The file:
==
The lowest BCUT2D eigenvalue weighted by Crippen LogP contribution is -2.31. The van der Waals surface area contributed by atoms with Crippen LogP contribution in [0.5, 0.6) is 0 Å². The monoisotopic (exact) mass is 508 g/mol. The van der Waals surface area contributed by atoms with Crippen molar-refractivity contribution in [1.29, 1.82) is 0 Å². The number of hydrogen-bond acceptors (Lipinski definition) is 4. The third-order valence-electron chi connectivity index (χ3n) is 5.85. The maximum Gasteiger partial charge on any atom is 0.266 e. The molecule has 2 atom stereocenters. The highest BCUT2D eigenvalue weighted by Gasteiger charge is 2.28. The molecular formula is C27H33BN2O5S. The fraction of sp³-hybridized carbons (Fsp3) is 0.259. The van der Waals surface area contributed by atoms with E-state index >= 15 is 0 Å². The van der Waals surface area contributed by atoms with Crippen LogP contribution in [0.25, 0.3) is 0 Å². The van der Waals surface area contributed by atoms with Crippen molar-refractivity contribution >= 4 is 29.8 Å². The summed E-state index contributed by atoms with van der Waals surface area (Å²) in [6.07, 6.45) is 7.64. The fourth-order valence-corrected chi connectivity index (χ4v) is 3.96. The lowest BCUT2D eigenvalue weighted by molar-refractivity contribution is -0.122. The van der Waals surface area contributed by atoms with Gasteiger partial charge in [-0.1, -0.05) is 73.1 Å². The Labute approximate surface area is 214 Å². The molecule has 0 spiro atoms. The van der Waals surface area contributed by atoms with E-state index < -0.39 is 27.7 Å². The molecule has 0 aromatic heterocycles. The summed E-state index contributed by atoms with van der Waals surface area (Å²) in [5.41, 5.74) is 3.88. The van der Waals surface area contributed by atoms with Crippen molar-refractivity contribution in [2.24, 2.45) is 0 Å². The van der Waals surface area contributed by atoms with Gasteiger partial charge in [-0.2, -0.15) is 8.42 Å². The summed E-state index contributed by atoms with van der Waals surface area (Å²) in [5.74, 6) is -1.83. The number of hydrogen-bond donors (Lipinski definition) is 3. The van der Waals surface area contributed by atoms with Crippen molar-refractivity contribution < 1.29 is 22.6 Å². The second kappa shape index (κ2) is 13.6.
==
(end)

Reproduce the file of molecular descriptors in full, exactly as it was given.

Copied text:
The lowest BCUT2D eigenvalue weighted by Crippen LogP contribution is -2.31. The van der Waals surface area contributed by atoms with Crippen LogP contribution in [0.5, 0.6) is 0 Å². The monoisotopic (exact) mass is 508 g/mol. The van der Waals surface area contributed by atoms with Crippen molar-refractivity contribution in [1.29, 1.82) is 0 Å². The number of hydrogen-bond acceptors (Lipinski definition) is 4. The third-order valence-electron chi connectivity index (χ3n) is 5.85. The maximum Gasteiger partial charge on any atom is 0.266 e. The molecule has 2 atom stereocenters. The highest BCUT2D eigenvalue weighted by Gasteiger charge is 2.28. The molecular formula is C27H33BN2O5S. The fraction of sp³-hybridized carbons (Fsp3) is 0.259. The van der Waals surface area contributed by atoms with E-state index >= 15 is 0 Å². The van der Waals surface area contributed by atoms with Crippen LogP contribution in [0.25, 0.3) is 0 Å². The van der Waals surface area contributed by atoms with Crippen molar-refractivity contribution >= 4 is 29.8 Å². The summed E-state index contributed by atoms with van der Waals surface area (Å²) in [6.07, 6.45) is 7.64. The fourth-order valence-corrected chi connectivity index (χ4v) is 3.96. The lowest BCUT2D eigenvalue weighted by molar-refractivity contribution is -0.122. The van der Waals surface area contributed by atoms with Gasteiger partial charge in [-0.1, -0.05) is 73.1 Å². The Labute approximate surface area is 214 Å². The molecule has 0 spiro atoms. The van der Waals surface area contributed by atoms with E-state index < -0.39 is 27.7 Å². The molecule has 0 aromatic heterocycles. The summed E-state index contributed by atoms with van der Waals surface area (Å²) in [5.41, 5.74) is 3.88. The van der Waals surface area contributed by atoms with Crippen molar-refractivity contribution in [2.24, 2.45) is 0 Å². The van der Waals surface area contributed by atoms with Gasteiger partial charge in [-0.2, -0.15) is 8.42 Å². The summed E-state index contributed by atoms with van der Waals surface area (Å²) in [5.74, 6) is -1.83. The number of hydrogen-bond donors (Lipinski definition) is 3. The van der Waals surface area contributed by atoms with Crippen molar-refractivity contribution < 1.29 is 22.6 Å². The second kappa shape index (κ2) is 13.6.